[The following is a transcript of Jeremy Corbyn’s remarks today in the House of Commons.]
Before addressing the issues raised in the Iraq Inquiry report, I would like to remember and honour the 179 British servicemen and women killed and the thousands maimed and injured during the Iraq war, and their families as well as the hundreds of thousands of Iraqis who have died as a result of the invasion and occupation of Iraq launched by the US and British governments 13 years ago.
Yesterday I had a private meeting with some of the families of the British dead as I have continued to do over the past dozen years.
It is always a humbling experience to witness the resolve and resilience of these families and their unwavering commitment to seek truth and justice for those that they lost in Iraq.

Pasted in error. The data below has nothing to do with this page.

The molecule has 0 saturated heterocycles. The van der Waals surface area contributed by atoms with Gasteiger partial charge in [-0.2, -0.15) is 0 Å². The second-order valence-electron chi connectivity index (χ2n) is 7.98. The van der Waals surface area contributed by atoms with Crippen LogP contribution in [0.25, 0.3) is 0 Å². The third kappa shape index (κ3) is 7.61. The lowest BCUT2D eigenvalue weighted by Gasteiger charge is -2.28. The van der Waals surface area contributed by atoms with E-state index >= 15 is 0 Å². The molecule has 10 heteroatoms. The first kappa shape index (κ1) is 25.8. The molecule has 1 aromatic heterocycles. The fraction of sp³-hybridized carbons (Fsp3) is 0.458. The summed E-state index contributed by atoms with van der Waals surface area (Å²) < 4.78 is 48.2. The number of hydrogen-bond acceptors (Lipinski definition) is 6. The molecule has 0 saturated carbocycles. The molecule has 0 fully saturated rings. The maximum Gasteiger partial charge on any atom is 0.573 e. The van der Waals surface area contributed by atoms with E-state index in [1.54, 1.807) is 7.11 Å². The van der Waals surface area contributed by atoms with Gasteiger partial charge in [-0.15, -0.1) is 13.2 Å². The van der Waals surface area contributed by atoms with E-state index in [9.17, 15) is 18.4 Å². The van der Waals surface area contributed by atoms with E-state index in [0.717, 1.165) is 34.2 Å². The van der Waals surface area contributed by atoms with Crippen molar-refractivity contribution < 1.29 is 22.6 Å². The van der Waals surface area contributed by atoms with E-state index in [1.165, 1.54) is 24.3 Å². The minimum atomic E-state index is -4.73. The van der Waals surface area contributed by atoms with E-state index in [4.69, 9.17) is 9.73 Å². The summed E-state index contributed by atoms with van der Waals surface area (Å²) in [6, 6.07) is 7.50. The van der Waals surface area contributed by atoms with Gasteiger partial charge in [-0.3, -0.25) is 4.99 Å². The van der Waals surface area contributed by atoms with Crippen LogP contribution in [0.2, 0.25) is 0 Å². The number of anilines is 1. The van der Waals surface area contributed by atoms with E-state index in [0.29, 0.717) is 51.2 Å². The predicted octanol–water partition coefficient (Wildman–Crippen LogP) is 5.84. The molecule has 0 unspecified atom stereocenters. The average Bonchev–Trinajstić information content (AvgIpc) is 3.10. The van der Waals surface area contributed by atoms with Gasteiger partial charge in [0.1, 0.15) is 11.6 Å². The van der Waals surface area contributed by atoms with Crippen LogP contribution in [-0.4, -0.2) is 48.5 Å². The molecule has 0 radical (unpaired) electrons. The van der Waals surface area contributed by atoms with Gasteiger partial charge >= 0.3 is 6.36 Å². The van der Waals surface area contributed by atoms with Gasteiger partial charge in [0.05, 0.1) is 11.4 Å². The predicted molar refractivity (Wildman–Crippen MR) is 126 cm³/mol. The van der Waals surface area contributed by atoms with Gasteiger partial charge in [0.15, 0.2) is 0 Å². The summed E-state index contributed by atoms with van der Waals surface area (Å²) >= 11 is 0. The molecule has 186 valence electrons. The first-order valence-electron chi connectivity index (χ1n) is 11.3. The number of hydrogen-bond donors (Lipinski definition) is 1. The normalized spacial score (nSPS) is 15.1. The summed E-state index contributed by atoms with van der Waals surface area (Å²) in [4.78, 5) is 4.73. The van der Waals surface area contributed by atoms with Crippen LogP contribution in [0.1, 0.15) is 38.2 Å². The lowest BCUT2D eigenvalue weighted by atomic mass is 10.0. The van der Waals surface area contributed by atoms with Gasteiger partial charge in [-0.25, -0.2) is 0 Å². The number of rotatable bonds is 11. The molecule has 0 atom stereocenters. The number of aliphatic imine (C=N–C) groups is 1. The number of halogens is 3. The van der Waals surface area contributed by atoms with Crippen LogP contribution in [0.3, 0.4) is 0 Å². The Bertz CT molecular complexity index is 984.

They have waited seven years for Sir John Chilcot’s report.
It was right that the inquiry heard evidence from such a wide range of people and that the origins, conduct and aftermath of the war should have been examined in such detail.
But the extraordinary length of time it has taken to see the light of day is clearly a matter for regret.
I should add that the scale of the report running to 6,275 pages to which I was only given access at 8 o’clock this morning means that today’s response by all of us can only be a provisional one.
Mr Speaker, the decision to invade and occupy Iraq in March 2003 was the most significant foreign policy decision taken by a British government in modern…